November 11, 2008 at 6:25 am

    Your story just goes to show that the high society mestiza matrons can have egalitarian tastes and broke the stereotype that they will not mingle with the masses at least in entertaining themselves.

    My mom who was educated at several foreign universities usally watched foreign or english shows only. The major exception being anything Dolphy.

    I think , the decision on whether to watch bakya or not had more to do with education and to a certain extent upbringing rather than wealth/money.

    The reason being that if you had a thoroughly westernized education, you would most likely enjoy western entertainment not for snotty reasons , but more for what your mind has gotten used to.

  3. October 19, 2007 at 7:18 pm

    bmwahahahahhahahaha!!!!!

    “Looney Tunes duster with pink rollers and reading magazines about starlets.” What a nice description, Tito. ahihihihi

    It’s so funny!!!

  4. Garganta Inflamada said,

    September 23, 2007 at 1:49 pm

    Hmm. Nothing really happening on these pages. Should we take a vacation and come back in a month’s time?

    G.I.

  5. Garganta Inflamada said,

    September 15, 2007 at 6:19 am

    dalokkanon wrote:

    Yes, deep down they have “bakya” hearts.

    *****************************************

    What happens when they get transplants? Would that change matters? 🙂 🙂

    G.I.

  6. dalokkanon said,

    September 15, 2007 at 12:54 am

    I had an Aunt who was also a big fan of Nora Aunor. She was a colegiala, very proper lady, belonged to one of the old families in Negros and owned a few lanzones trees in Concepcion. Well, she brought a whole “kaing” of these Concepcion lanzones personally to Nora’s house in Greenhills, tugging my cousins in their Institucion Teresiana uniforms!

    When the Superstar came to Negros for a concert, she bought a box so she can be in the very front. I went with her to watch the premier of “Lollipops and Roses” after which her BFF ( another buena familia hacendera ) took her to the Lacson residence, a cousin of Celia Diaz-Laurel, to meet the star.

    Yes, deep down they have “bakya” hearts.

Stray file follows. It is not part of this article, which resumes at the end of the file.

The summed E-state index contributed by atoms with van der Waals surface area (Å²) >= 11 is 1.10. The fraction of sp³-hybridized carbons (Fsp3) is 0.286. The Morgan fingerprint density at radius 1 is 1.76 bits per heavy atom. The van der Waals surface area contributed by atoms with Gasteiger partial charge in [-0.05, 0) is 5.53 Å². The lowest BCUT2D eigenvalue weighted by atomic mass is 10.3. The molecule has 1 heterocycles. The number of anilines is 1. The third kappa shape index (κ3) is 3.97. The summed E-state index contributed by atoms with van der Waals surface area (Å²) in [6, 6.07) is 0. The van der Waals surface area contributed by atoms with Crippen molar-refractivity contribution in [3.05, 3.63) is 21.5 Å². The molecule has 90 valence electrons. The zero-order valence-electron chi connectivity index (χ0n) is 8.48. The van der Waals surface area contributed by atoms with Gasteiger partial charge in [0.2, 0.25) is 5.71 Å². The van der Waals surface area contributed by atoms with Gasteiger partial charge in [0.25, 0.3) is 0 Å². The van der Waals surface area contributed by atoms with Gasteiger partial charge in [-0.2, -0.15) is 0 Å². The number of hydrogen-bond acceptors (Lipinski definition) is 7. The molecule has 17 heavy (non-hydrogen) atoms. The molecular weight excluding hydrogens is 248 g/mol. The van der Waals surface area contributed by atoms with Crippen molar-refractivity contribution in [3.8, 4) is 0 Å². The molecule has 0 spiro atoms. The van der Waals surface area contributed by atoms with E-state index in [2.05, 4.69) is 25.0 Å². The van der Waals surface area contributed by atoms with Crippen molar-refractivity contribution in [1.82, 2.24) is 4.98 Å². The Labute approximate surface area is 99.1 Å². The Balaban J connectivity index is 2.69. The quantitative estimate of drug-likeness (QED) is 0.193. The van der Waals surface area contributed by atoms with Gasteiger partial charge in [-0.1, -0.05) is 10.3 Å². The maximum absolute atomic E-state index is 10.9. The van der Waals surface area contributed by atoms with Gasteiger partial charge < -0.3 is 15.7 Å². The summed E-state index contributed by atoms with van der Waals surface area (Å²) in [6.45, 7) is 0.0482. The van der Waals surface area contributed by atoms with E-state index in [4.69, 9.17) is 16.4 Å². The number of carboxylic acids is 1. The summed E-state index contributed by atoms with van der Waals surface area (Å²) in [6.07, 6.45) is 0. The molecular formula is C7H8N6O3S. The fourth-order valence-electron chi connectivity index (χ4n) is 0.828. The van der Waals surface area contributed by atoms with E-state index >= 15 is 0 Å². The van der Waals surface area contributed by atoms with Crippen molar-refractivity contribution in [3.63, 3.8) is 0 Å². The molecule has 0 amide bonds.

7. Myles Garcia said,

    September 14, 2007 at 11:13 pm

    Hard to admit it too, but my lola, a very fair mestiza was indeed glued to those burgeoning TV variety shows of the 70s in her latter and widowed years. While not from one of the prominent Manila families, mi abuela certainly had all the social standing of a Manila dona (sorry, my keyboard won’t type an “enye”). And I always wondered about this strange phenomenon we discuss here.

    I believe my lola barely finished high school ( again, she was from the province — not Manila high society ( and she was more fluent in Spanish and Zambal over English — and had a brother, therefore a granduncle, whom I never knew, who was reportedly blue-eyed ) and immediately fulfilled her wifely job to my gramps. And so in her latter years, like the lady of Toto’s lead story, enjoyed the Class D local variety shows that, of course, her cosmopolitan, Manila-educated grandchildren ( moi included ) would not be caught dead watching. And obviously, they could not relate to the Angelina Jolie or Paris Hilton celebrities of their day — but the local Nora Aunors and Sharon Cunetas were enough. 🙂

    Toto, would the lady of your story, have a surname which begins with an “O”?

    Such are the ironies and paradoxes of life!!! 🙂

  8. zippo said,

    September 13, 2007 at 12:14 pm

    I know of this Doña in Forbes Park ( now deceased ) who had one of the 1st Huge Sony Projection TVs ( this was in the late 1970s!). Her favorite shows on this TV were Nora Aunor’s “SUPERSTAR” and Janice De Belen’s “FLORDELUNA” which she would watch with her coterie of yayas.

    This Doña was such a Nora Aunor fan that when Nora was being hounded by the BIR for unpaid taxes in the early 1980s, the Doña dispatched her “abogado de campanilla” and her accountant to Ms. Aunor with a blank check to pay for the taxes. Ms. Aunor was reportedly overwhelmed by the Doña’s gesture but politely turned down the help.

    Years later, when the Doña died, Ms. Aunor visited the wake at 3 am so as not to attract unwanted attention.

    The Doñas — deep down inside, they really have “bakya” hearts.

    Z🙂

  9. cousin paz said,

    September 11, 2007 at 3:40 am

    That is so funny! It reminds me of that time when the Mexican telenovela, “Marimar” became a household name. It was watched by Class A to E! Everyone was glued to the TV set from day one until it bade audiences goodbye!

    I remember it being talked about by the so-called “perfumed set” and other “ladies who lunch.” Everyone just wanted to know what would happen to “Marimar.” I’m sure this senora was also one of them!

  10. Gino Gonzales said,

    September 10, 2007 at 4:37 pm

    I love this one!!!!!

  11. Hans Kristen said,

    September 10, 2007 at 10:20 am

    OhmyGawd, you’re a story teller, you’re very funny. I love your blog.